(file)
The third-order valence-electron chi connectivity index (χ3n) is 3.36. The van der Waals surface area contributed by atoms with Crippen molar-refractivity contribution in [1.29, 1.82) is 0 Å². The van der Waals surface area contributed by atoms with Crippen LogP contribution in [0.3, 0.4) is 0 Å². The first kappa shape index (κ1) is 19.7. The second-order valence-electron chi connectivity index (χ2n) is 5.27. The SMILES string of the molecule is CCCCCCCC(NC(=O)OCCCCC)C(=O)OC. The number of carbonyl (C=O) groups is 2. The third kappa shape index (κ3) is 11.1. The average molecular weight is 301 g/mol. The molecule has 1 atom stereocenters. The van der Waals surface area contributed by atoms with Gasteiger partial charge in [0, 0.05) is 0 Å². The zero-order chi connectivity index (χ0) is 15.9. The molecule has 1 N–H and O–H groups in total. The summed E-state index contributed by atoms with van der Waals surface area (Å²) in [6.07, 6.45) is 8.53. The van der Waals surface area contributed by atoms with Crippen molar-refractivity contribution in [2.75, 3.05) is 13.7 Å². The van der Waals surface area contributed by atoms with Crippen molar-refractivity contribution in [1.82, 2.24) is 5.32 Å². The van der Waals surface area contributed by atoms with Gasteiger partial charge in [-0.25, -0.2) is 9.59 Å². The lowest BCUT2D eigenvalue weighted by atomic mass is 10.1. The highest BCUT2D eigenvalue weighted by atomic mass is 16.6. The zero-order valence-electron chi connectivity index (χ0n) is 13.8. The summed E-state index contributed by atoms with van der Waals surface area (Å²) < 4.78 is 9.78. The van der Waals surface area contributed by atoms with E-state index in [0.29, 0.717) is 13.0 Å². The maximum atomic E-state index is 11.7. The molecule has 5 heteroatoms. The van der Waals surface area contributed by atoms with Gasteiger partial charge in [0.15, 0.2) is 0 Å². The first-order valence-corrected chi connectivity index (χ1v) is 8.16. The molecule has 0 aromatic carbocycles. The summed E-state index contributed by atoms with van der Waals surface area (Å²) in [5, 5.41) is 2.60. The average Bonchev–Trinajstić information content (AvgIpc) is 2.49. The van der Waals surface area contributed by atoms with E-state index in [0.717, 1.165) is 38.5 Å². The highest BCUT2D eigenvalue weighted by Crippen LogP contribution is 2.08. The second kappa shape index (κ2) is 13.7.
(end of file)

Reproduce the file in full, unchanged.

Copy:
The third-order valence-electron chi connectivity index (χ3n) is 3.36. The van der Waals surface area contributed by atoms with Crippen molar-refractivity contribution in [1.29, 1.82) is 0 Å². The van der Waals surface area contributed by atoms with Crippen LogP contribution in [0.3, 0.4) is 0 Å². The first kappa shape index (κ1) is 19.7. The second-order valence-electron chi connectivity index (χ2n) is 5.27. The SMILES string of the molecule is CCCCCCCC(NC(=O)OCCCCC)C(=O)OC. The number of carbonyl (C=O) groups is 2. The third kappa shape index (κ3) is 11.1. The average molecular weight is 301 g/mol. The molecule has 1 atom stereocenters. The van der Waals surface area contributed by atoms with Gasteiger partial charge in [0, 0.05) is 0 Å². The zero-order chi connectivity index (χ0) is 15.9. The molecule has 1 N–H and O–H groups in total. The summed E-state index contributed by atoms with van der Waals surface area (Å²) in [6.07, 6.45) is 8.53. The van der Waals surface area contributed by atoms with Crippen molar-refractivity contribution in [2.75, 3.05) is 13.7 Å². The van der Waals surface area contributed by atoms with Crippen molar-refractivity contribution in [1.82, 2.24) is 5.32 Å². The van der Waals surface area contributed by atoms with Gasteiger partial charge in [-0.25, -0.2) is 9.59 Å². The lowest BCUT2D eigenvalue weighted by atomic mass is 10.1. The highest BCUT2D eigenvalue weighted by atomic mass is 16.6. The zero-order valence-electron chi connectivity index (χ0n) is 13.8. The summed E-state index contributed by atoms with van der Waals surface area (Å²) < 4.78 is 9.78. The van der Waals surface area contributed by atoms with E-state index in [0.29, 0.717) is 13.0 Å². The maximum atomic E-state index is 11.7. The molecule has 5 heteroatoms. The van der Waals surface area contributed by atoms with Gasteiger partial charge in [0.15, 0.2) is 0 Å². The first-order valence-corrected chi connectivity index (χ1v) is 8.16. The molecule has 0 aromatic carbocycles. The summed E-state index contributed by atoms with van der Waals surface area (Å²) in [5, 5.41) is 2.60. The average Bonchev–Trinajstić information content (AvgIpc) is 2.49. The van der Waals surface area contributed by atoms with E-state index in [0.717, 1.165) is 38.5 Å². The highest BCUT2D eigenvalue weighted by Crippen LogP contribution is 2.08. The second kappa shape index (κ2) is 13.7.